The Group of Twenty (G20) Ministers responsible for the digital economy held a ministerial meeting under the Kingdom of Saudi Arabia's presidency of the Group to discuss harnessing digital technologies to realize opportunities of the 21st century for all.
They issued the following Ministerial Declaration Wednesday, July 22, 2020:
1. Building on the achievements and commitments of past Presidencies, we, the G20 Ministers responsible for the digital economy, met on 22 July 2020 to discuss
harnessing digital technologies to realize opportunities of the 21st century for all. In 2020, the G20 Digital Economy Task Force (DETF) brought together all G20
members as well as guest countries. The Kingdom of Saudi Arabia also invited the Organization for Economic Co-operation and Development (OECD) and the International Telecommunication Union (ITU) as knowledge partners.
2. As our societies and the global economy digitalize, there are ever greater opportunities to advance standards of living through human-centric, data-driven,
and evidence-based policy, increased economic competitiveness, higher-quality jobs, enhanced provision of public services in cities of all sizes and communities in remote and rural areas, and more inclusive societal participation of people from all backgrounds. Digitalization also poses challenges including how to bridge digital divides, and develop effective policies and strategies, that are innovative as well as agile, flexible, and adapted to the digital era, while addressing anti-competitive practices, safeguarding privacy, advancing security, building trust, and reducing inequalities. Digitalization is also increasing the importance of boosting job opportunities, increasing market access for Micro, Small and Medium Enterprises (MSMEs).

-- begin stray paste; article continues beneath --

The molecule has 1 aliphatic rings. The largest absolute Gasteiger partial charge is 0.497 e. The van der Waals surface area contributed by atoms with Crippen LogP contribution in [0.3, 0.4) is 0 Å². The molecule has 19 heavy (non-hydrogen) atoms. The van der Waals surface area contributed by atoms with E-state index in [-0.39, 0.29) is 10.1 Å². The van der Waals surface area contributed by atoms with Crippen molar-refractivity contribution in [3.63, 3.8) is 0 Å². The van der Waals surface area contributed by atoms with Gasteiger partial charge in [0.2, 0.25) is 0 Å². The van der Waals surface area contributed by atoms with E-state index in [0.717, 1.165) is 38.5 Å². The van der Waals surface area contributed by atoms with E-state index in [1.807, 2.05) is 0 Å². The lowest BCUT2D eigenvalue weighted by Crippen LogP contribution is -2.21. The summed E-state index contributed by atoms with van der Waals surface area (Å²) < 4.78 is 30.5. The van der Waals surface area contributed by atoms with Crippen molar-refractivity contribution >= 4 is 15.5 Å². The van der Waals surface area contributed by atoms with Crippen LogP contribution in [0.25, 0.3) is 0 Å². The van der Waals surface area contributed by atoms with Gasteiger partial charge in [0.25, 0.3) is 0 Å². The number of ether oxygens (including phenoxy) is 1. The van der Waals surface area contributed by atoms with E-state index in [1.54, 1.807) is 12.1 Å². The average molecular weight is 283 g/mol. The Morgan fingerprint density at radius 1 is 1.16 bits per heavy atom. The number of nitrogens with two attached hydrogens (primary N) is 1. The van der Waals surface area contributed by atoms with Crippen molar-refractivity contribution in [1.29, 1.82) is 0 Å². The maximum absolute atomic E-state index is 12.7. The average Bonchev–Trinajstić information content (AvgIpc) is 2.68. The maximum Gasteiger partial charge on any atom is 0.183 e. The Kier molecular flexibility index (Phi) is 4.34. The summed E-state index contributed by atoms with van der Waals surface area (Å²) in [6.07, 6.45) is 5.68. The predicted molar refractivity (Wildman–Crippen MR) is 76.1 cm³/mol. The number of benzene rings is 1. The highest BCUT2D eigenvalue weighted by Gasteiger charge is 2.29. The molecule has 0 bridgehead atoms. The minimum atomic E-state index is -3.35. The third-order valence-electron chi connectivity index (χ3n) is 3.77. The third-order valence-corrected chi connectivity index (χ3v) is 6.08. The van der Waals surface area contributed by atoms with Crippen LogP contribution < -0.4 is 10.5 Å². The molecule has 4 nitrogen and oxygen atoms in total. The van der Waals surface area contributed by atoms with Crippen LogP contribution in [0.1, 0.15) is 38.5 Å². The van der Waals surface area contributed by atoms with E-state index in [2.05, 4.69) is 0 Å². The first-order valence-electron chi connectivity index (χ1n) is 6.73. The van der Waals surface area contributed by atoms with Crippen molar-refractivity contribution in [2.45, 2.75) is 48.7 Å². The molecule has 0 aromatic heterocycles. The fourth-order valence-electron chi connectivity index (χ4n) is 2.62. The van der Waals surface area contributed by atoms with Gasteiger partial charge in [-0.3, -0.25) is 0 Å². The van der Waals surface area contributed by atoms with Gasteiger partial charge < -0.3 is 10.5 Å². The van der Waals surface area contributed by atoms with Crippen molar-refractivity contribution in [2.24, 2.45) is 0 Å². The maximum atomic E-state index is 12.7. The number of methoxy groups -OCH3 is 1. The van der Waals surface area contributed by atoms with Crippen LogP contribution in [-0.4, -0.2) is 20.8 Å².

We support fostering an open, fair, and non-discriminatory environment, protecting and empowering consumers, ensuring the safety and stability of supply